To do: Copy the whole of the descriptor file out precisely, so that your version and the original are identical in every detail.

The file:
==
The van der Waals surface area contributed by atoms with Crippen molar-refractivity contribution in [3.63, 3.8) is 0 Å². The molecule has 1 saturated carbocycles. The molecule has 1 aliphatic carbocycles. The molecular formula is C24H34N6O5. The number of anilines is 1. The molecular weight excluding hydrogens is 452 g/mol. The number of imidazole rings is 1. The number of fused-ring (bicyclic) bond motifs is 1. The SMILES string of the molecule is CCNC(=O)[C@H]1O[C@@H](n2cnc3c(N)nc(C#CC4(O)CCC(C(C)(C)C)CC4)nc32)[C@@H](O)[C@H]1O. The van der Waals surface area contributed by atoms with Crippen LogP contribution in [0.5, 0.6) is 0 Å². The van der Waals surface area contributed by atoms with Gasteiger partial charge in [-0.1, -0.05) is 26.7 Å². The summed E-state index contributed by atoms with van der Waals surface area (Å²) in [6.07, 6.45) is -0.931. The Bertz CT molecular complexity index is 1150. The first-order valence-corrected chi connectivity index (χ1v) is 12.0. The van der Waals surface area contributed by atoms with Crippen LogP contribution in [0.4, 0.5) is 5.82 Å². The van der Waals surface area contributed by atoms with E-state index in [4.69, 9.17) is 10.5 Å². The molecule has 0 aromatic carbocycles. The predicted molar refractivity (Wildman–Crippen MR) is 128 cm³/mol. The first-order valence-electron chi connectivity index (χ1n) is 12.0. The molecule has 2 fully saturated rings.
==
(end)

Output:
The van der Waals surface area contributed by atoms with Crippen molar-refractivity contribution in [3.63, 3.8) is 0 Å². The molecule has 1 saturated carbocycles. The molecule has 1 aliphatic carbocycles. The molecular formula is C24H34N6O5. The number of anilines is 1. The molecular weight excluding hydrogens is 452 g/mol. The number of imidazole rings is 1. The number of fused-ring (bicyclic) bond motifs is 1. The SMILES string of the molecule is CCNC(=O)[C@H]1O[C@@H](n2cnc3c(N)nc(C#CC4(O)CCC(C(C)(C)C)CC4)nc32)[C@@H](O)[C@H]1O. The van der Waals surface area contributed by atoms with Crippen LogP contribution in [0.5, 0.6) is 0 Å². The van der Waals surface area contributed by atoms with Gasteiger partial charge in [-0.1, -0.05) is 26.7 Å². The summed E-state index contributed by atoms with van der Waals surface area (Å²) in [6.07, 6.45) is -0.931. The Bertz CT molecular complexity index is 1150. The first-order valence-corrected chi connectivity index (χ1v) is 12.0. The van der Waals surface area contributed by atoms with Crippen LogP contribution in [0.4, 0.5) is 5.82 Å². The van der Waals surface area contributed by atoms with E-state index in [4.69, 9.17) is 10.5 Å². The molecule has 0 aromatic carbocycles. The predicted molar refractivity (Wildman–Crippen MR) is 128 cm³/mol. The first-order valence-electron chi connectivity index (χ1n) is 12.0. The molecule has 2 fully saturated rings.